Like any writer, my understanding of what the world is influences my work. I remember reading 95% of Kim Stanley Robinson’s “Red Mars” before putting it down. I was maybe 10-20 pages from the end, but I decided I didn’t want to finish it. She offered a vision of what it would be like to live in an alien world completely devoid of anything spiritual or sublime or unexpected. Her view was apparently that our understanding of the universe would in no way be changed by terraforming a new world. It was utterly mundane. I found that laughably implausible. That was, to me, more ridiculous than aliens, ghosts, Gods, or time travelers, or the wondrous things we haven’t thought up yet.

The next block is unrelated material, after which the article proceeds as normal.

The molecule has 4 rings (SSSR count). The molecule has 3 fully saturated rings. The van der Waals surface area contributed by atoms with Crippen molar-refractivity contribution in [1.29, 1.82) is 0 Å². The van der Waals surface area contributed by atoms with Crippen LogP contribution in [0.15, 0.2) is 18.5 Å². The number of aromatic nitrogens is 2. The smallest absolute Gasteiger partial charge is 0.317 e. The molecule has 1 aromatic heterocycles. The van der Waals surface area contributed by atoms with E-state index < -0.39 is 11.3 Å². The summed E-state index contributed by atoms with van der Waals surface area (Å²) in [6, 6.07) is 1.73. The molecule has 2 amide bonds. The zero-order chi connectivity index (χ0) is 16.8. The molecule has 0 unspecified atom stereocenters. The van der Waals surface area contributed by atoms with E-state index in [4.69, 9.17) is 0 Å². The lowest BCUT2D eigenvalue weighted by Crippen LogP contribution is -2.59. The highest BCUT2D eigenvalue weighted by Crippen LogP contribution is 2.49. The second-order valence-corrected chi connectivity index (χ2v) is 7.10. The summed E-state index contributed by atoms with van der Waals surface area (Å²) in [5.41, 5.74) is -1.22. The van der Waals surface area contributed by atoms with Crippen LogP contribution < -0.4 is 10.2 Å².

10. If you were writing this interview, what question would you be dying to ask yourself?

Why are you so damn sexy?

11. If you could be an X-man, which one would you be (either actual, or one of your own creation)?

Nightcrawler was always my favorite.

Thanks for your time, Mr. Mullette-Gillman!  Keep on rockin’!

All in a day’s work, M’am

Find more about Noah Mullette-Gillman at these fine internet establishments:

 

www.luminousandominous.com

Twitter: @Noahlot

http://www.facebook.com/thewhitehairs